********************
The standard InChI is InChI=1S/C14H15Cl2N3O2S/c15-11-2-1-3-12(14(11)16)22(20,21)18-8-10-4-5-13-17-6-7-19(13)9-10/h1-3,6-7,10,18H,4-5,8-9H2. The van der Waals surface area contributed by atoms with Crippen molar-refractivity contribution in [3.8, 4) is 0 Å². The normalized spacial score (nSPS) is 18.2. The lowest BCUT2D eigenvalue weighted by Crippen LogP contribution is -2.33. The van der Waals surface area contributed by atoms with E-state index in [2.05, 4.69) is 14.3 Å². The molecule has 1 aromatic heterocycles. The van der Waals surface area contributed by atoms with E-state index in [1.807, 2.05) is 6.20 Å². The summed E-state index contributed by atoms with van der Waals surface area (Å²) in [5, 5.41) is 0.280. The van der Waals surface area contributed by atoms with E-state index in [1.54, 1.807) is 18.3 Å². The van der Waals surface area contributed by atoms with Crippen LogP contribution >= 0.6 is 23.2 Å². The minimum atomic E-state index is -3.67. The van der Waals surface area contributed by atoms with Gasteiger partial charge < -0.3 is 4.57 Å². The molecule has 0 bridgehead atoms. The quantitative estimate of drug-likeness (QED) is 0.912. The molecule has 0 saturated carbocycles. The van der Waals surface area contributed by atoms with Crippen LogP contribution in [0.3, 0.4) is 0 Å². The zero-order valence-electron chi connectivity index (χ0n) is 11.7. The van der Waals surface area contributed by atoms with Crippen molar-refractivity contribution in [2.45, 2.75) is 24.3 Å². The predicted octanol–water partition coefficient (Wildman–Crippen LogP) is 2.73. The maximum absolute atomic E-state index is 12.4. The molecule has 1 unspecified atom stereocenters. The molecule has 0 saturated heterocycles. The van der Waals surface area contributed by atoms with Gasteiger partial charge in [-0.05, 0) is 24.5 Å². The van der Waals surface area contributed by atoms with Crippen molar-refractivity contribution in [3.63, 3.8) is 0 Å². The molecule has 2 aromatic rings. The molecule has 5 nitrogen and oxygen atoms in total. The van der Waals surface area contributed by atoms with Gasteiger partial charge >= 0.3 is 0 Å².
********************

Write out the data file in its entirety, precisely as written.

The standard InChI is InChI=1S/C14H15Cl2N3O2S/c15-11-2-1-3-12(14(11)16)22(20,21)18-8-10-4-5-13-17-6-7-19(13)9-10/h1-3,6-7,10,18H,4-5,8-9H2. The van der Waals surface area contributed by atoms with Crippen molar-refractivity contribution in [3.8, 4) is 0 Å². The normalized spacial score (nSPS) is 18.2. The lowest BCUT2D eigenvalue weighted by Crippen LogP contribution is -2.33. The van der Waals surface area contributed by atoms with E-state index in [2.05, 4.69) is 14.3 Å². The molecule has 1 aromatic heterocycles. The van der Waals surface area contributed by atoms with E-state index in [1.807, 2.05) is 6.20 Å². The summed E-state index contributed by atoms with van der Waals surface area (Å²) in [5, 5.41) is 0.280. The van der Waals surface area contributed by atoms with E-state index in [1.54, 1.807) is 18.3 Å². The van der Waals surface area contributed by atoms with Crippen LogP contribution >= 0.6 is 23.2 Å². The minimum atomic E-state index is -3.67. The van der Waals surface area contributed by atoms with Gasteiger partial charge < -0.3 is 4.57 Å². The molecule has 0 bridgehead atoms. The quantitative estimate of drug-likeness (QED) is 0.912. The molecule has 0 saturated carbocycles. The van der Waals surface area contributed by atoms with Crippen LogP contribution in [0.3, 0.4) is 0 Å². The zero-order valence-electron chi connectivity index (χ0n) is 11.7. The van der Waals surface area contributed by atoms with Crippen molar-refractivity contribution in [2.45, 2.75) is 24.3 Å². The predicted octanol–water partition coefficient (Wildman–Crippen LogP) is 2.73. The maximum absolute atomic E-state index is 12.4. The molecule has 1 unspecified atom stereocenters. The molecule has 0 saturated heterocycles. The van der Waals surface area contributed by atoms with Gasteiger partial charge in [-0.05, 0) is 24.5 Å². The van der Waals surface area contributed by atoms with Crippen molar-refractivity contribution in [3.63, 3.8) is 0 Å². The molecule has 2 aromatic rings. The molecule has 5 nitrogen and oxygen atoms in total. The van der Waals surface area contributed by atoms with Gasteiger partial charge >= 0.3 is 0 Å².